Rush: Castro like “an old friend”

Opening up diplomatic dialogue with Cuba is one thing, this is another: “It was almost like listening to an old friend,” said Rep. Bobby Rush (D-Il.) [after meeting with Fidel Castro], adding that he found Castro’s home to be modest and Castro’s wife to be particularly hospitable. “In my household I told Castro he is ...

By , a former associate editor at Foreign Policy.
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586968_090408_rush2.jpg
US Democrat congressman Bobby Rush speaks during a briefing on April 07, 2009 at National Hotel in Havana, next to (L to R) US Democrats congresspersons Emanuel Cleaver, Marcia Fudge and Mel Watt. Cuban President Raul Castro told US lawmakers visiting Cuba that he was ready to speak with President Barack Obama's administration on condition of equality and respect, a statement said Tuesday. AFP PHOTO/ADALBERTO ROQUE (Photo credit should read ADALBERTO ROQUE/AFP/Getty Images)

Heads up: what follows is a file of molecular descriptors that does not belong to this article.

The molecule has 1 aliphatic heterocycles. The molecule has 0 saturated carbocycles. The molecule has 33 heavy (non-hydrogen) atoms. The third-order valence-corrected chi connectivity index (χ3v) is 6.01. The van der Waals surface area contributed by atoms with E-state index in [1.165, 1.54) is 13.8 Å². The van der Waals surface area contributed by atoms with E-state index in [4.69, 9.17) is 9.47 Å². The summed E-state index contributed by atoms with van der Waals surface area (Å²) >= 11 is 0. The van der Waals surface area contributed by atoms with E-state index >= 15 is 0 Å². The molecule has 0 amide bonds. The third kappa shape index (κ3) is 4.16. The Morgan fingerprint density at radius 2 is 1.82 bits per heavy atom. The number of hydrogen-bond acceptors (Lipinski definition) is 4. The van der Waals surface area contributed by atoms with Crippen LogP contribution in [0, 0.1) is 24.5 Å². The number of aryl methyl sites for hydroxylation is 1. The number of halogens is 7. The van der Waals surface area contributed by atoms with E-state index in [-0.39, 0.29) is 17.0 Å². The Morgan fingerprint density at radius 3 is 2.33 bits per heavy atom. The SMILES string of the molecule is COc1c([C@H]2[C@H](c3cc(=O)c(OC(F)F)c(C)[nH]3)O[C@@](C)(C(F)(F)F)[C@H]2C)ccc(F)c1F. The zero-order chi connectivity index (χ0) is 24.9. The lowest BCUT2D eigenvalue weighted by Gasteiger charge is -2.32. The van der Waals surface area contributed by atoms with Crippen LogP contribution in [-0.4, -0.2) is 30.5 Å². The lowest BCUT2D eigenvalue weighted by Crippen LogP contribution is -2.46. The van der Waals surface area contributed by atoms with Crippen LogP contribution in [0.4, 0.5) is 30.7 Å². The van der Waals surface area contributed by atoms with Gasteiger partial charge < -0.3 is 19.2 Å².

Opening up diplomatic dialogue with Cuba is one thing, this is another:

Opening up diplomatic dialogue with Cuba is one thing, this is another:

“It was almost like listening to an old friend,” said Rep. Bobby Rush (D-Il.) [after meeting with Fidel Castro], adding that he found Castro’s home to be modest and Castro’s wife to be particularly hospitable.

“In my household I told Castro he is known as the ultimate survivor,” Rush said.

For the most part, the Congressional Black Caucus’s meeting with Castro seems to have been quite a lovefest. Fidel seems to have gotten a bit creative in his recollection of it, though:

In a statement following the meeting today, Castro said that the delegation had expressed to him that a segment of American society “continues to be racist,” and is at least partly to blame for the travel restrictions.

But the delegation this evening said those remarks were not expressed in the meeting.

“That did not happen,” Rep. Emanuel Cleaver (D-Mo.), told reporters.

Without in any way condoning the embargo or the diplomatic isolation of Cuba, the CBC’s visit seems to have been about the worst way to engage the regime — almost a parody of the way Barack Obama’s campaign pledges of reaching out to hostile regimes was characterized as appeasement by his opponents. 

ADALBERTO ROQUE/AFP/Getty Images

Joshua Keating is a former associate editor at Foreign Policy. Twitter: @joshuakeating

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